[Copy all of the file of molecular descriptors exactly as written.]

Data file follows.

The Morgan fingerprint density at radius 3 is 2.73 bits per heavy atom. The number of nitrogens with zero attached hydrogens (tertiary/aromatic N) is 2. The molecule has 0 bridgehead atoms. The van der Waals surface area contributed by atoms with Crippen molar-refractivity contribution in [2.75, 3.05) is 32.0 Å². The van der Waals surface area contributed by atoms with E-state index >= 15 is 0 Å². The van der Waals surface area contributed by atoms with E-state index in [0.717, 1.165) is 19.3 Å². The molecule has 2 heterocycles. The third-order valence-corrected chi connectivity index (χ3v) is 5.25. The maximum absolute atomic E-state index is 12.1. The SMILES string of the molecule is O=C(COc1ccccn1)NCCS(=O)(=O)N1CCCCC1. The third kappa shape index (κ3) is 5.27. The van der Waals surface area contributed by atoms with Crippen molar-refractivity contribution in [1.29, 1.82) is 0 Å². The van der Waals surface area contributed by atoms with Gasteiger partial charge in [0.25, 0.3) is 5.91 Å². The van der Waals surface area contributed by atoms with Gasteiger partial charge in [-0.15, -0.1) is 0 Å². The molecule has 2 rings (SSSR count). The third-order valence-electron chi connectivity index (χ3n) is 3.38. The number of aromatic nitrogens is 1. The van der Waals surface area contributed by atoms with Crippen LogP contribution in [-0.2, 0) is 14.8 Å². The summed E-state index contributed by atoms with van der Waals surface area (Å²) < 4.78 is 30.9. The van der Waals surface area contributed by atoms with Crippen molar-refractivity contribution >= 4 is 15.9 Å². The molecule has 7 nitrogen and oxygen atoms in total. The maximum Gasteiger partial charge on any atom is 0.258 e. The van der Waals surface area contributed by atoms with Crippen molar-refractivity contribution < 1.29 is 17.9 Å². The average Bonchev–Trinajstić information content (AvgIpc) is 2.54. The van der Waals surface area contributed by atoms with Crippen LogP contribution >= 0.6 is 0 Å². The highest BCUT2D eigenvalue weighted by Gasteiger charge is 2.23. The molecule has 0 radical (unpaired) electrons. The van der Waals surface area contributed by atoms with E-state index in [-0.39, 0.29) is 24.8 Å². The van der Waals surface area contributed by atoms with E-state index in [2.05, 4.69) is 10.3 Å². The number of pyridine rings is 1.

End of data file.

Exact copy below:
The Morgan fingerprint density at radius 3 is 2.73 bits per heavy atom. The number of nitrogens with zero attached hydrogens (tertiary/aromatic N) is 2. The molecule has 0 bridgehead atoms. The van der Waals surface area contributed by atoms with Crippen molar-refractivity contribution in [2.75, 3.05) is 32.0 Å². The van der Waals surface area contributed by atoms with E-state index >= 15 is 0 Å². The van der Waals surface area contributed by atoms with E-state index in [0.717, 1.165) is 19.3 Å². The molecule has 2 heterocycles. The third-order valence-corrected chi connectivity index (χ3v) is 5.25. The maximum absolute atomic E-state index is 12.1. The SMILES string of the molecule is O=C(COc1ccccn1)NCCS(=O)(=O)N1CCCCC1. The third kappa shape index (κ3) is 5.27. The van der Waals surface area contributed by atoms with Crippen molar-refractivity contribution in [1.29, 1.82) is 0 Å². The van der Waals surface area contributed by atoms with Gasteiger partial charge in [0.25, 0.3) is 5.91 Å². The van der Waals surface area contributed by atoms with Gasteiger partial charge in [-0.15, -0.1) is 0 Å². The molecule has 2 rings (SSSR count). The third-order valence-electron chi connectivity index (χ3n) is 3.38. The number of aromatic nitrogens is 1. The van der Waals surface area contributed by atoms with Crippen LogP contribution in [-0.2, 0) is 14.8 Å². The summed E-state index contributed by atoms with van der Waals surface area (Å²) < 4.78 is 30.9. The van der Waals surface area contributed by atoms with Crippen molar-refractivity contribution >= 4 is 15.9 Å². The molecule has 7 nitrogen and oxygen atoms in total. The maximum Gasteiger partial charge on any atom is 0.258 e. The van der Waals surface area contributed by atoms with Crippen molar-refractivity contribution < 1.29 is 17.9 Å². The average Bonchev–Trinajstić information content (AvgIpc) is 2.54. The van der Waals surface area contributed by atoms with Crippen LogP contribution >= 0.6 is 0 Å². The highest BCUT2D eigenvalue weighted by Gasteiger charge is 2.23. The molecule has 0 radical (unpaired) electrons. The van der Waals surface area contributed by atoms with E-state index in [-0.39, 0.29) is 24.8 Å². The van der Waals surface area contributed by atoms with E-state index in [2.05, 4.69) is 10.3 Å². The number of pyridine rings is 1.